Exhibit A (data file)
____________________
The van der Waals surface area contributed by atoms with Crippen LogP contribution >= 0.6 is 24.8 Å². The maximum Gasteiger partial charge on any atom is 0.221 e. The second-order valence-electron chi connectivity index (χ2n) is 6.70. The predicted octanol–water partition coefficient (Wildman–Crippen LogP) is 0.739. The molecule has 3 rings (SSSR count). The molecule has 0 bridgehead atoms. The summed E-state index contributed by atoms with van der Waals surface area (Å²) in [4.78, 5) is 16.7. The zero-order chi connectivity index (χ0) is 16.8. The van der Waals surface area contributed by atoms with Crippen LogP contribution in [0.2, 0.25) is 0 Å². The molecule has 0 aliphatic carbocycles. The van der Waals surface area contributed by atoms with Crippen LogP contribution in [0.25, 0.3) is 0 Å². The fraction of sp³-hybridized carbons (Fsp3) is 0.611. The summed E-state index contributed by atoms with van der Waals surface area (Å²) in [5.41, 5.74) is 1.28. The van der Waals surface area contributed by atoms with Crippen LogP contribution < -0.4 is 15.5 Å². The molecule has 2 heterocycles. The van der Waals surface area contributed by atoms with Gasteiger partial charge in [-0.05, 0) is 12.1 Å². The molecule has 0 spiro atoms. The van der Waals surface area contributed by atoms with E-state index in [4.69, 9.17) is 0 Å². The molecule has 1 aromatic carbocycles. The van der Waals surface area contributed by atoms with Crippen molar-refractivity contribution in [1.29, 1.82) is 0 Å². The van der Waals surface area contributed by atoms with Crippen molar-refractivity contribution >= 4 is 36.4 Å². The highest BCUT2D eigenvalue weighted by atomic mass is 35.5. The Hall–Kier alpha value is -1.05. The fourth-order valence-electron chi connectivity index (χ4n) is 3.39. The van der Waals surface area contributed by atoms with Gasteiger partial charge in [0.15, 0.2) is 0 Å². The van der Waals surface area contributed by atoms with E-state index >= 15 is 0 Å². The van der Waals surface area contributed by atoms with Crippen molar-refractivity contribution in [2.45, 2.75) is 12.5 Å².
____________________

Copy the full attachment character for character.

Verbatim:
The van der Waals surface area contributed by atoms with Crippen LogP contribution >= 0.6 is 24.8 Å². The maximum Gasteiger partial charge on any atom is 0.221 e. The second-order valence-electron chi connectivity index (χ2n) is 6.70. The predicted octanol–water partition coefficient (Wildman–Crippen LogP) is 0.739. The molecule has 3 rings (SSSR count). The molecule has 0 bridgehead atoms. The summed E-state index contributed by atoms with van der Waals surface area (Å²) in [4.78, 5) is 16.7. The zero-order chi connectivity index (χ0) is 16.8. The van der Waals surface area contributed by atoms with Crippen LogP contribution in [0.2, 0.25) is 0 Å². The molecule has 0 aliphatic carbocycles. The van der Waals surface area contributed by atoms with Crippen LogP contribution in [0.25, 0.3) is 0 Å². The fraction of sp³-hybridized carbons (Fsp3) is 0.611. The summed E-state index contributed by atoms with van der Waals surface area (Å²) in [5.41, 5.74) is 1.28. The van der Waals surface area contributed by atoms with Crippen LogP contribution < -0.4 is 15.5 Å². The molecule has 2 heterocycles. The van der Waals surface area contributed by atoms with Gasteiger partial charge in [-0.05, 0) is 12.1 Å². The molecule has 0 spiro atoms. The van der Waals surface area contributed by atoms with E-state index in [4.69, 9.17) is 0 Å². The molecule has 1 aromatic carbocycles. The van der Waals surface area contributed by atoms with Crippen molar-refractivity contribution in [1.29, 1.82) is 0 Å². The van der Waals surface area contributed by atoms with Crippen molar-refractivity contribution >= 4 is 36.4 Å². The highest BCUT2D eigenvalue weighted by atomic mass is 35.5. The Hall–Kier alpha value is -1.05. The fourth-order valence-electron chi connectivity index (χ4n) is 3.39. The van der Waals surface area contributed by atoms with Gasteiger partial charge in [0.15, 0.2) is 0 Å². The van der Waals surface area contributed by atoms with E-state index >= 15 is 0 Å². The van der Waals surface area contributed by atoms with Crippen molar-refractivity contribution in [2.45, 2.75) is 12.5 Å².